But, as with many children’s movies, it’s the sidekicks that steal the show. Gru’s Minions stole the first movie and continue to shine in this sequel. Whether it’s an ice cream social, or doing boy band music the minions are easily entertained and entertaining. Their ability to laugh at anything is infectious, and you can’t help but laugh with them.  Each scene is made better with a little yellow minion in it.

DM2 is truly a movie child and adults can enjoy keeping all age groups laughing thought out the movie. It’s not overly gooey and you want mind your child (or adult friend) periodically saying “bottom” and laughing.  DM2 branches out but stays just as funny.

 

Pacific Rim is del Toro’s Fanboy Opus

Homages are a tricky business. Filmmakers often miss the mark and stalely repeat events of other movies with no panache or style (think Oblivion). Occasionally, the filmmaker’s love of the subject shows and fans happily ingest the wonderful reminders of movies or games they love. Pacific Rim is one such movie,

Pacific Rim is what would exist if Xenosaga and Independence Day had a baby and name Fallout and Portal the child’s god parents. The movie is about large creatures named kaiju that come from a breach on the Pacific Rim. These creatures aren’t coming from inside the Earth but through a portal of another plane. Humans band together to create giant robots that kills the Gnosis, sorry jaegers, that must be piloted by two humans. Sons of Anarchy’s Charlie Hunnam star as Raleigh a pilot who loses his brother their jaeger Gipsy Danger is attacked. Reilly is brought back into the program when as the break proof wall fails to keep the monster out. The jaegers are their only hope.

PACIFIC RIMThere are classic scenes from a variety of movies. The same speech from Independence Day is included as well as a recreation of Jurassic Park’s water vibrating. These are done beautifully giving each scene its own spin. The characters are stock: a hurt hero, an avenging daughter, the snotty opponent. But these characters fit so flawlessly into this world no questions it.

Guillermo del Toro’s homages don’t stop at the films. Gipsy Danger’s AI is voiced by none other than Portal’s Ellen McLain aka GlaDOS.  The pilots live in a compound that houses bedrooms similar to those in Fallout; the pilots seem to be locked away in their own vaults. And if we discussed the anime references, this entry would last forever.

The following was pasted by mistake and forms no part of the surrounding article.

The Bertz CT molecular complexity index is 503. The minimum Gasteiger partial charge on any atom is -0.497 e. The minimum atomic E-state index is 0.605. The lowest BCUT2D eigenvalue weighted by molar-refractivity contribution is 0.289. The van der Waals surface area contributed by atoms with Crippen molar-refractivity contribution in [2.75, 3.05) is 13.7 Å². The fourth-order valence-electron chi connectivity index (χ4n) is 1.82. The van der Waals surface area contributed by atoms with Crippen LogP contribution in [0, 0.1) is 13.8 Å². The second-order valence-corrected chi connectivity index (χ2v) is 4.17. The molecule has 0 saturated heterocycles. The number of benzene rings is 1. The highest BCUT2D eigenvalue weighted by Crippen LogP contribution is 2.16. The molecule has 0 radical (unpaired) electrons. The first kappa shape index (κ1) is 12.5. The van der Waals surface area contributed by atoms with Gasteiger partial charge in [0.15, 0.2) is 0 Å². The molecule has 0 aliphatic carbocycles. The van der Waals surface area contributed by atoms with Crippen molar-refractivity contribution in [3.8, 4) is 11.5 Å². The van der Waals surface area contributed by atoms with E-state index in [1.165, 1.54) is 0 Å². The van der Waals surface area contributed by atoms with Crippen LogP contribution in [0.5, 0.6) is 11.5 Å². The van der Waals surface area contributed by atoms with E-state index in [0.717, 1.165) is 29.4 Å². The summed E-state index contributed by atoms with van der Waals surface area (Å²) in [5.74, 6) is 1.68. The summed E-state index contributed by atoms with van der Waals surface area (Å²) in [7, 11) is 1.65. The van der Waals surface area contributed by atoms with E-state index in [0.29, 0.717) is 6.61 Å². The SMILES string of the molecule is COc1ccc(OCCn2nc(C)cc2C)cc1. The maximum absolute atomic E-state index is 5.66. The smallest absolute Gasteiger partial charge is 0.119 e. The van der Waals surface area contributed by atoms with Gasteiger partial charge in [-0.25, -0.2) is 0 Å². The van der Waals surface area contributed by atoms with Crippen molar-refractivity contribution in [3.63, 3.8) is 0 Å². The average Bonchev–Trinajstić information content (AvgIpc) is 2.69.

For those not into sci-fi movies and games, you’re out of luck. It will seem repetitive, absurd, and uninspired. But for fan boys and girls, this tale is gorgeous and entertaining. Peppered with humor, Pacific Rim is a fun action flick.

Summer Showdown Part 2

Movies walk a fine line when using surrealism. The producers have to encourage viewers to suspend disbelief without them questioning it. Films have notoriously bombed when it didn’t understood when they crossed this line. The Lone Ranger and Furious 6 go head to head as surreal, and, therefore fun, summer flicks.

Johnny and His Horse

771313_017The Long Ranger is a decent film but overall it lacks the true “legend” of what we know as The Lone Ranger. Though Johnny Deep and Armie Hammer are fabulous together, the movie fails to bewitch viewers.

The Lone Ranger is an origins story. Hammer plays John Reid as lawyer who looks like the Western version How I Met Your Mother‘s Marshal. When he joins his brother to tail a villain (William Fichtner) it means both their deaths, but John is chosen to come back. Ostracized Native American Tonto finds the law man and helps him on his quest to take down the villain and become the man in the mask.

The film is strongest when Depp and Hammer are allowed to flex their humor muscles. Their chemistry is reminiscent of Jackie Chan’s and Owen Wilson’s comradeship in Shanghai Noon. They are a hoot to watch, especially when discussing “kemo sabe” actually meant. In fact, Depp is the shining star of the movie. Tonto injects humor when the plot becomes bland and, with Silver, moves the story forward.